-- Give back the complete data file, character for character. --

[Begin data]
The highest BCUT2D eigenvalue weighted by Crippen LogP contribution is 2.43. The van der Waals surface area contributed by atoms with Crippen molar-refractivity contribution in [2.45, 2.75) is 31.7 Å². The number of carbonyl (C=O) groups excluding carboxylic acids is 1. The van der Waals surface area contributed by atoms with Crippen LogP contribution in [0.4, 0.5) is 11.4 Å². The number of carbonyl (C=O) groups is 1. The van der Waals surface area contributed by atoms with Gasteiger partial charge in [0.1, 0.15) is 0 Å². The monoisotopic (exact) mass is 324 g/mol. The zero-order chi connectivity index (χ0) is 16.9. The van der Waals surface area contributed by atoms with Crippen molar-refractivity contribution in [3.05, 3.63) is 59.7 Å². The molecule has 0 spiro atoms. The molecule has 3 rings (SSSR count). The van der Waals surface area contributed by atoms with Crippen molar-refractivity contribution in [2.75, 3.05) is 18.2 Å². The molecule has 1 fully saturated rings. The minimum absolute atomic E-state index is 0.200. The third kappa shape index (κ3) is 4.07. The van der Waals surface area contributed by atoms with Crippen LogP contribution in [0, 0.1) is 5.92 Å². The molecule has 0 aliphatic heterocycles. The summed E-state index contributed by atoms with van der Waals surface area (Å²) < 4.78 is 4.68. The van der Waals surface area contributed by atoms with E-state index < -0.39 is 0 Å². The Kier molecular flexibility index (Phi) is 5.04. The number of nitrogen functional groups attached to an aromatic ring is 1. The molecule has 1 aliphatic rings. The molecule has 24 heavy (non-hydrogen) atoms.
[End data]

The highest BCUT2D eigenvalue weighted by Crippen LogP contribution is 2.43. The van der Waals surface area contributed by atoms with Crippen molar-refractivity contribution in [2.45, 2.75) is 31.7 Å². The number of carbonyl (C=O) groups excluding carboxylic acids is 1. The van der Waals surface area contributed by atoms with Crippen LogP contribution in [0.4, 0.5) is 11.4 Å². The number of carbonyl (C=O) groups is 1. The van der Waals surface area contributed by atoms with Gasteiger partial charge in [0.1, 0.15) is 0 Å². The monoisotopic (exact) mass is 324 g/mol. The zero-order chi connectivity index (χ0) is 16.9. The van der Waals surface area contributed by atoms with Crippen molar-refractivity contribution in [3.05, 3.63) is 59.7 Å². The molecule has 0 spiro atoms. The molecule has 3 rings (SSSR count). The van der Waals surface area contributed by atoms with Crippen molar-refractivity contribution in [2.75, 3.05) is 18.2 Å². The molecule has 1 fully saturated rings. The minimum absolute atomic E-state index is 0.200. The third kappa shape index (κ3) is 4.07. The van der Waals surface area contributed by atoms with Crippen LogP contribution in [0, 0.1) is 5.92 Å². The molecule has 0 aliphatic heterocycles. The summed E-state index contributed by atoms with van der Waals surface area (Å²) < 4.78 is 4.68. The van der Waals surface area contributed by atoms with E-state index < -0.39 is 0 Å². The Kier molecular flexibility index (Phi) is 5.04. The number of nitrogen functional groups attached to an aromatic ring is 1. The molecule has 1 aliphatic rings. The molecule has 24 heavy (non-hydrogen) atoms.